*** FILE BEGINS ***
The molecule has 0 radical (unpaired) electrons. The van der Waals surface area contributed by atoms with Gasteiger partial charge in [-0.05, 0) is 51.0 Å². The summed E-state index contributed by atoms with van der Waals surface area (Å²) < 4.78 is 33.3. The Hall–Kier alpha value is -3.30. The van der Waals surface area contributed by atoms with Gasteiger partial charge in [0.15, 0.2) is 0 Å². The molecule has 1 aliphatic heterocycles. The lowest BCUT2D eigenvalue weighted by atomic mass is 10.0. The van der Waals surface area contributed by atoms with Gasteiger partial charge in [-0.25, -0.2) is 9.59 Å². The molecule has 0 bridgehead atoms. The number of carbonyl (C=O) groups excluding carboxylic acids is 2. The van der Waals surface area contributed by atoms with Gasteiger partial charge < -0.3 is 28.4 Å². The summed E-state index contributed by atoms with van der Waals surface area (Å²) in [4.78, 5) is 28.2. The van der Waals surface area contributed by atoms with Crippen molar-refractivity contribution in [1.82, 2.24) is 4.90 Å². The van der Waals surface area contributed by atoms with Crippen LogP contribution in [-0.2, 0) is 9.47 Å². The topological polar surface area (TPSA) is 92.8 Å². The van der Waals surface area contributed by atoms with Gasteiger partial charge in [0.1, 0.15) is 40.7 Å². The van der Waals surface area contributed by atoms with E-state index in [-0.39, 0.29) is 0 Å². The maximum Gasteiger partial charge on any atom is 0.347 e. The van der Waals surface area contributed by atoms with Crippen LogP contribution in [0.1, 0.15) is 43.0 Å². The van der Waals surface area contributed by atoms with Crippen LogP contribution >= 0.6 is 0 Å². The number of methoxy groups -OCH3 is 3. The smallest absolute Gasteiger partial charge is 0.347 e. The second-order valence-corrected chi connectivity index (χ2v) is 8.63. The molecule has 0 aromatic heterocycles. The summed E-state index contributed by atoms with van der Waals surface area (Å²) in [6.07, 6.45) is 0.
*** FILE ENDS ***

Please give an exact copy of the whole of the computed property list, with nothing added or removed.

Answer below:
The molecule has 0 radical (unpaired) electrons. The van der Waals surface area contributed by atoms with Gasteiger partial charge in [-0.05, 0) is 51.0 Å². The summed E-state index contributed by atoms with van der Waals surface area (Å²) < 4.78 is 33.3. The Hall–Kier alpha value is -3.30. The van der Waals surface area contributed by atoms with Gasteiger partial charge in [0.15, 0.2) is 0 Å². The molecule has 1 aliphatic heterocycles. The lowest BCUT2D eigenvalue weighted by atomic mass is 10.0. The van der Waals surface area contributed by atoms with Gasteiger partial charge in [-0.25, -0.2) is 9.59 Å². The molecule has 0 bridgehead atoms. The number of carbonyl (C=O) groups excluding carboxylic acids is 2. The van der Waals surface area contributed by atoms with Gasteiger partial charge < -0.3 is 28.4 Å². The summed E-state index contributed by atoms with van der Waals surface area (Å²) in [4.78, 5) is 28.2. The van der Waals surface area contributed by atoms with Crippen molar-refractivity contribution in [1.82, 2.24) is 4.90 Å². The van der Waals surface area contributed by atoms with Crippen LogP contribution in [-0.2, 0) is 9.47 Å². The topological polar surface area (TPSA) is 92.8 Å². The van der Waals surface area contributed by atoms with Gasteiger partial charge in [0.1, 0.15) is 40.7 Å². The van der Waals surface area contributed by atoms with E-state index in [-0.39, 0.29) is 0 Å². The maximum Gasteiger partial charge on any atom is 0.347 e. The van der Waals surface area contributed by atoms with Crippen LogP contribution in [0.1, 0.15) is 43.0 Å². The van der Waals surface area contributed by atoms with Crippen LogP contribution >= 0.6 is 0 Å². The number of methoxy groups -OCH3 is 3. The smallest absolute Gasteiger partial charge is 0.347 e. The second-order valence-corrected chi connectivity index (χ2v) is 8.63. The molecule has 0 aromatic heterocycles. The summed E-state index contributed by atoms with van der Waals surface area (Å²) in [6.07, 6.45) is 0.